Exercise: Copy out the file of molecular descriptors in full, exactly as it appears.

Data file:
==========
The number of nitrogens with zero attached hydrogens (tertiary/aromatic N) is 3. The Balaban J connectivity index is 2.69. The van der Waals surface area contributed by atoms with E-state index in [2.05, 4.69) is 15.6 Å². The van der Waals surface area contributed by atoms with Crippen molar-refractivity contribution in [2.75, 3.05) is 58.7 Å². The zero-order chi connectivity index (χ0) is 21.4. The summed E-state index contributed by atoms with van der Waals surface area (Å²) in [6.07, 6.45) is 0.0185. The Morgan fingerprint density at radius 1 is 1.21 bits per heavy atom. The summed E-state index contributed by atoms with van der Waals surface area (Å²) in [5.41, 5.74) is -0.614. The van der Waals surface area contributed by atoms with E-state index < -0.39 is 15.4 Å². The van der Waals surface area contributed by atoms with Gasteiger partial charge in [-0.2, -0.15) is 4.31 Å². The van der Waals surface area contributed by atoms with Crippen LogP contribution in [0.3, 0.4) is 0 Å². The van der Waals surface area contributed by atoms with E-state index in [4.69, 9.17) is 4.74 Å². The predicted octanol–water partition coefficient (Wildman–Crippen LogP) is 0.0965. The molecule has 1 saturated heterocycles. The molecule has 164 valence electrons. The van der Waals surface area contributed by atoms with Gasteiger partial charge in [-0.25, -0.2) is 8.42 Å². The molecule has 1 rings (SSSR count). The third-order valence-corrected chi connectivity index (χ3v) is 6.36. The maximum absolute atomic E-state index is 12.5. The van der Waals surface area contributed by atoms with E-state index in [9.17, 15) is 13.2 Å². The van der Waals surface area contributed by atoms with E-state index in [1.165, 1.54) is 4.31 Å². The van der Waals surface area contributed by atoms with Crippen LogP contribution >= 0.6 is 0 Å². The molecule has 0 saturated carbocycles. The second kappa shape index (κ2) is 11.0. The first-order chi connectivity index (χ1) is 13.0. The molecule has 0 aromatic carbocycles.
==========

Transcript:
The number of nitrogens with zero attached hydrogens (tertiary/aromatic N) is 3. The Balaban J connectivity index is 2.69. The van der Waals surface area contributed by atoms with E-state index in [2.05, 4.69) is 15.6 Å². The van der Waals surface area contributed by atoms with Crippen molar-refractivity contribution in [2.75, 3.05) is 58.7 Å². The zero-order chi connectivity index (χ0) is 21.4. The summed E-state index contributed by atoms with van der Waals surface area (Å²) in [6.07, 6.45) is 0.0185. The Morgan fingerprint density at radius 1 is 1.21 bits per heavy atom. The summed E-state index contributed by atoms with van der Waals surface area (Å²) in [5.41, 5.74) is -0.614. The van der Waals surface area contributed by atoms with E-state index < -0.39 is 15.4 Å². The van der Waals surface area contributed by atoms with Gasteiger partial charge in [-0.2, -0.15) is 4.31 Å². The van der Waals surface area contributed by atoms with Crippen LogP contribution in [0.3, 0.4) is 0 Å². The van der Waals surface area contributed by atoms with E-state index in [4.69, 9.17) is 4.74 Å². The predicted octanol–water partition coefficient (Wildman–Crippen LogP) is 0.0965. The molecule has 1 saturated heterocycles. The molecule has 164 valence electrons. The van der Waals surface area contributed by atoms with Gasteiger partial charge in [-0.25, -0.2) is 8.42 Å². The molecule has 1 rings (SSSR count). The third-order valence-corrected chi connectivity index (χ3v) is 6.36. The maximum absolute atomic E-state index is 12.5. The van der Waals surface area contributed by atoms with E-state index in [9.17, 15) is 13.2 Å². The van der Waals surface area contributed by atoms with E-state index in [1.165, 1.54) is 4.31 Å². The van der Waals surface area contributed by atoms with Crippen LogP contribution >= 0.6 is 0 Å². The molecule has 0 saturated carbocycles. The second kappa shape index (κ2) is 11.0. The first-order chi connectivity index (χ1) is 13.0. The molecule has 0 aromatic carbocycles.